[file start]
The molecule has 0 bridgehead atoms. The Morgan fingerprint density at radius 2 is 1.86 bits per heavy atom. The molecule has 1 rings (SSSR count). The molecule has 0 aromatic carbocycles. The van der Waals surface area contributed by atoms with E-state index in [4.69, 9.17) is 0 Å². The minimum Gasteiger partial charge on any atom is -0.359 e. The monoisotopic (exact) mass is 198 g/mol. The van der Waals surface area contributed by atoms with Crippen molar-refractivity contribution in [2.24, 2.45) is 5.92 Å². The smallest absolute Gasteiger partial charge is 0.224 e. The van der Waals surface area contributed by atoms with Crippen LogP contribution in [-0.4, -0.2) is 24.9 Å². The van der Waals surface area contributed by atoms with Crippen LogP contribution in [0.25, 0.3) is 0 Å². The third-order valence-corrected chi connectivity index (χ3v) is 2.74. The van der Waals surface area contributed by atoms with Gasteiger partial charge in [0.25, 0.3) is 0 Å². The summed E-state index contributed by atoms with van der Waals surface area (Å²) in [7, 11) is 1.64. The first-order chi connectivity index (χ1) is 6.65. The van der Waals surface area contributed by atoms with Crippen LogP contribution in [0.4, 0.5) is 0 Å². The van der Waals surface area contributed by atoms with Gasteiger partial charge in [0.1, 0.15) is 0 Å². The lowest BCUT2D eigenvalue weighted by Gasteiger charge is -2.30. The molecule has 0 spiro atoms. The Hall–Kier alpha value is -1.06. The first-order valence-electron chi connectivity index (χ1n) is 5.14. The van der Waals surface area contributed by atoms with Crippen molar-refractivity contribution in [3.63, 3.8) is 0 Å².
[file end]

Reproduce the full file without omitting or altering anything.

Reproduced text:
The molecule has 0 bridgehead atoms. The Morgan fingerprint density at radius 2 is 1.86 bits per heavy atom. The molecule has 1 rings (SSSR count). The molecule has 0 aromatic carbocycles. The van der Waals surface area contributed by atoms with E-state index in [4.69, 9.17) is 0 Å². The minimum Gasteiger partial charge on any atom is -0.359 e. The monoisotopic (exact) mass is 198 g/mol. The van der Waals surface area contributed by atoms with Crippen molar-refractivity contribution in [2.24, 2.45) is 5.92 Å². The smallest absolute Gasteiger partial charge is 0.224 e. The van der Waals surface area contributed by atoms with Crippen LogP contribution in [-0.4, -0.2) is 24.9 Å². The van der Waals surface area contributed by atoms with Crippen LogP contribution in [0.25, 0.3) is 0 Å². The third-order valence-corrected chi connectivity index (χ3v) is 2.74. The van der Waals surface area contributed by atoms with Gasteiger partial charge in [0.25, 0.3) is 0 Å². The summed E-state index contributed by atoms with van der Waals surface area (Å²) in [7, 11) is 1.64. The first-order chi connectivity index (χ1) is 6.65. The van der Waals surface area contributed by atoms with Crippen LogP contribution in [0.4, 0.5) is 0 Å². The van der Waals surface area contributed by atoms with Gasteiger partial charge in [0.1, 0.15) is 0 Å². The lowest BCUT2D eigenvalue weighted by Gasteiger charge is -2.30. The molecule has 0 spiro atoms. The Hall–Kier alpha value is -1.06. The first-order valence-electron chi connectivity index (χ1n) is 5.14. The van der Waals surface area contributed by atoms with Crippen molar-refractivity contribution in [3.63, 3.8) is 0 Å².